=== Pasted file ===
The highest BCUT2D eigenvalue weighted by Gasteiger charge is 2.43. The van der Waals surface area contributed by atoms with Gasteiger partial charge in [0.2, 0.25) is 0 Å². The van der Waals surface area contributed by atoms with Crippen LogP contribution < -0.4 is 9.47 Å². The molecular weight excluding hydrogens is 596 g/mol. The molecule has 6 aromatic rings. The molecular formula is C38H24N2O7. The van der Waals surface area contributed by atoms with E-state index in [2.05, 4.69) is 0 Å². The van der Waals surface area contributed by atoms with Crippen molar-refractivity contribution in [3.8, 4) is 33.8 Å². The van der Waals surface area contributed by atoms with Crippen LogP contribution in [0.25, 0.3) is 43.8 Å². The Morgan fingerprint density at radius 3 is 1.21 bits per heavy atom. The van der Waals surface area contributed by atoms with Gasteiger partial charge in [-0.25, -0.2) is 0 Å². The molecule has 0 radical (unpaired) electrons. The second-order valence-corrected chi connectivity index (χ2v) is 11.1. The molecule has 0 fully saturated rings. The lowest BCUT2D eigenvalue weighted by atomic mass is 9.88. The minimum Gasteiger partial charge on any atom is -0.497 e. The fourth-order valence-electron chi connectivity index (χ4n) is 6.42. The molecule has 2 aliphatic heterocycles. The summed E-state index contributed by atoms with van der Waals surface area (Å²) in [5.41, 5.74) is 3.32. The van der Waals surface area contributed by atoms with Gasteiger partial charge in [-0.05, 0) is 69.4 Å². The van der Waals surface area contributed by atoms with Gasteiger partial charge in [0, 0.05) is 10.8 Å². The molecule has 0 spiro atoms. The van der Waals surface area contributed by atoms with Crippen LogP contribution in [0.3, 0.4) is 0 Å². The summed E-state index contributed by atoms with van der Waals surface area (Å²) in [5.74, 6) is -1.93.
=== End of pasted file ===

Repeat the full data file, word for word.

The highest BCUT2D eigenvalue weighted by Gasteiger charge is 2.43. The van der Waals surface area contributed by atoms with Gasteiger partial charge in [0.2, 0.25) is 0 Å². The van der Waals surface area contributed by atoms with Crippen LogP contribution < -0.4 is 9.47 Å². The molecular weight excluding hydrogens is 596 g/mol. The molecule has 6 aromatic rings. The molecular formula is C38H24N2O7. The van der Waals surface area contributed by atoms with E-state index in [2.05, 4.69) is 0 Å². The van der Waals surface area contributed by atoms with Crippen molar-refractivity contribution in [3.8, 4) is 33.8 Å². The van der Waals surface area contributed by atoms with Crippen LogP contribution in [0.25, 0.3) is 43.8 Å². The Morgan fingerprint density at radius 3 is 1.21 bits per heavy atom. The van der Waals surface area contributed by atoms with Gasteiger partial charge in [-0.25, -0.2) is 0 Å². The molecule has 0 radical (unpaired) electrons. The second-order valence-corrected chi connectivity index (χ2v) is 11.1. The molecule has 0 fully saturated rings. The lowest BCUT2D eigenvalue weighted by atomic mass is 9.88. The minimum Gasteiger partial charge on any atom is -0.497 e. The fourth-order valence-electron chi connectivity index (χ4n) is 6.42. The molecule has 2 aliphatic heterocycles. The summed E-state index contributed by atoms with van der Waals surface area (Å²) in [5.41, 5.74) is 3.32. The van der Waals surface area contributed by atoms with Gasteiger partial charge in [-0.05, 0) is 69.4 Å². The van der Waals surface area contributed by atoms with Gasteiger partial charge in [0, 0.05) is 10.8 Å². The molecule has 0 spiro atoms. The van der Waals surface area contributed by atoms with Crippen LogP contribution in [0.3, 0.4) is 0 Å². The summed E-state index contributed by atoms with van der Waals surface area (Å²) in [5.74, 6) is -1.93.